Content warningAnimal abuse, death, murder
The abattoir is the only place I’ve ever worked. I naturally fell into this job, following in my father’s footsteps. I had never really given it any thought to pursue a different line of work — until recently.
Being a slaughterhouse worker means honest and rewarding work: you’ve got a job to do, and you do it. I don’t know what it’s like for other jobs, but this one’s simple and straightforward. Though there is one thing, but really only one thing, that I’m not particularly fond of, and that is how society looks down on us, as if we’ve got a screw loose, or as if we are sadists. We’re fine, really.
People would prefer to pretend we don’t exist, yet simultaneously expect steaks and smoked bacon and pulled pork sandwiches while refusing to acknowledge where it came from. We’re the ones who get that tasty meat on your plate.
Abattoirs aren’t cruel places. I care — we all care — about what we slaughter: we minimise pain and distress. A bolt gun to the forehead will fairly reliably turn the brain to mush and instantly render the animal unconscious and then we bleed the animal until it dies. I’ve been doing this job for years and I’m convinced that this is as good as it gets.
You can tell that I feel compelled to justify my line of work to you, but I hope you understand why.
Most people aren’t cut out for working in this environment though. Many people last just a day, less than a day, the moment they vomit often being the clue that they need to find their luck elsewhere.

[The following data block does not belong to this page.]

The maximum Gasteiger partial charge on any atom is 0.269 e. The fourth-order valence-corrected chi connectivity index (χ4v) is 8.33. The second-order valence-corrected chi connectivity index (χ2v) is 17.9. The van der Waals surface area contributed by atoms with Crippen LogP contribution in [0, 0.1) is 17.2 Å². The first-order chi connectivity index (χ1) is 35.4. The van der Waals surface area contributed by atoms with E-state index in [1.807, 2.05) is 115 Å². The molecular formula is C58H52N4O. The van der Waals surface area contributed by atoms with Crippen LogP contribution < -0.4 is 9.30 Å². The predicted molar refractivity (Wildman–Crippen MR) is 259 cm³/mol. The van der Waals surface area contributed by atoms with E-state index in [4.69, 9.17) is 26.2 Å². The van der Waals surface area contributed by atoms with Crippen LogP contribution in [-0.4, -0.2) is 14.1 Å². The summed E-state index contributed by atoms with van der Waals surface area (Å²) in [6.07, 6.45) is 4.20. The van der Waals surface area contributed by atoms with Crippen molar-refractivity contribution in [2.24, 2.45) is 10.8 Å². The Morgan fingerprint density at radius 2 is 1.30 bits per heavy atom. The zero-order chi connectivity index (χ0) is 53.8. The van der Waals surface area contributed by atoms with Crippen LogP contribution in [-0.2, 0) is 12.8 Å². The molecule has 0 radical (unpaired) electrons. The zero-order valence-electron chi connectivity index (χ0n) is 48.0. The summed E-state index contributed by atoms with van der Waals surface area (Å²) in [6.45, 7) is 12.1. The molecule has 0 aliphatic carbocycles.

To me, though, the smell of warm blood, the smell of iron in the air is so familiar that it feels almost like home.
That’s not to say that there is blood everywhere at the time. The abattoir is a clean place — it has to be — and I quite enjoy the cleaning: bring everything back to its original shiny state, spick-and-span. Washing it all away is relaxing, cathartic even.
Doing the same thing every day, knowing that plenty of people depend on the fruits of your labor, is rewarding and it keeps me going. You might think of the repetitiveness as boring, but it is what I like. I am good at what I do, and I don’t need a challenge.
Our regular pattern got shaken up a little a few months ago. A peculiar newcomer had arrived then, a newcomer named Tom. He stood out because he seemed to fit in as if he had prepared his entire life for this job, not showing any sign of distress or shock after seeing — presumably for the first time — what happens inside the walls of a slaughterhouse. He had not worked anywhere else before, but his manner was that of someone with years, decades of experience. He was quick to pick up the work, too. I was assigned to him and given the duty to show him the ropes, but I had barely anything to teach him that he wasn’t already thoroughly familiar with.
I liked Tom for his confidence and experience, but there was something more: he had a particular charm — and yes, I can imagine your chuckle at the concept of “abattoir worker charm” — a charm that confused me greatly. My mind pictured him as an old friend, long lost, reunited after a decade. Tom had quickly taken me in his grip. Without being consciously aware, I agreed to just about anything he asked; before I knew it, he was, with my own unintentional blessing, working machinery that I hadn’t even trained him on.